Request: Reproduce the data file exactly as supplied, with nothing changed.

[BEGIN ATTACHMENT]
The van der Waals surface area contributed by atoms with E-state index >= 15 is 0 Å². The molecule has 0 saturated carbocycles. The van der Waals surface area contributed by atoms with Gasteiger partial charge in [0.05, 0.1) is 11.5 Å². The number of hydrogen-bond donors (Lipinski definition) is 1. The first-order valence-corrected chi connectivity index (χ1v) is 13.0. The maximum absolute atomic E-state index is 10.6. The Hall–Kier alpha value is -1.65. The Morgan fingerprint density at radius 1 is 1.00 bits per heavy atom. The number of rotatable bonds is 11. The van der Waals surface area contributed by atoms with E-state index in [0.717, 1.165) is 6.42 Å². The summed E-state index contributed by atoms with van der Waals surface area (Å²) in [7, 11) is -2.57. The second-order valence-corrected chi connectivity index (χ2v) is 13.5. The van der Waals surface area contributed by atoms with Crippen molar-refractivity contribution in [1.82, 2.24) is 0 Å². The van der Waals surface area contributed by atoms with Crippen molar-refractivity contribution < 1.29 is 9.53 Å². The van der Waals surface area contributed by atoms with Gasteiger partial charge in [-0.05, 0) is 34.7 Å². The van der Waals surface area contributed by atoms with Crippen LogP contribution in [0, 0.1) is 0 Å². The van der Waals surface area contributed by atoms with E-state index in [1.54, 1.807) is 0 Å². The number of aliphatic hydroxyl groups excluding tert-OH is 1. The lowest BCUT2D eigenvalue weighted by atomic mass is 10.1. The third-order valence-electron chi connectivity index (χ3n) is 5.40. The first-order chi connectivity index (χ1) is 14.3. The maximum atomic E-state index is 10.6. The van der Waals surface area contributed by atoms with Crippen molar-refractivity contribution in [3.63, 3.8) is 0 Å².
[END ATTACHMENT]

The van der Waals surface area contributed by atoms with E-state index >= 15 is 0 Å². The molecule has 0 saturated carbocycles. The van der Waals surface area contributed by atoms with Gasteiger partial charge in [0.05, 0.1) is 11.5 Å². The number of hydrogen-bond donors (Lipinski definition) is 1. The first-order valence-corrected chi connectivity index (χ1v) is 13.0. The maximum absolute atomic E-state index is 10.6. The Hall–Kier alpha value is -1.65. The Morgan fingerprint density at radius 1 is 1.00 bits per heavy atom. The number of rotatable bonds is 11. The van der Waals surface area contributed by atoms with E-state index in [0.717, 1.165) is 6.42 Å². The summed E-state index contributed by atoms with van der Waals surface area (Å²) in [7, 11) is -2.57. The second-order valence-corrected chi connectivity index (χ2v) is 13.5. The van der Waals surface area contributed by atoms with Crippen molar-refractivity contribution in [1.82, 2.24) is 0 Å². The van der Waals surface area contributed by atoms with Crippen molar-refractivity contribution < 1.29 is 9.53 Å². The van der Waals surface area contributed by atoms with Gasteiger partial charge in [-0.05, 0) is 34.7 Å². The van der Waals surface area contributed by atoms with Crippen LogP contribution in [0, 0.1) is 0 Å². The van der Waals surface area contributed by atoms with E-state index in [1.54, 1.807) is 0 Å². The number of aliphatic hydroxyl groups excluding tert-OH is 1. The lowest BCUT2D eigenvalue weighted by atomic mass is 10.1. The third-order valence-electron chi connectivity index (χ3n) is 5.40. The first-order chi connectivity index (χ1) is 14.3. The maximum atomic E-state index is 10.6. The van der Waals surface area contributed by atoms with Crippen molar-refractivity contribution in [3.63, 3.8) is 0 Å².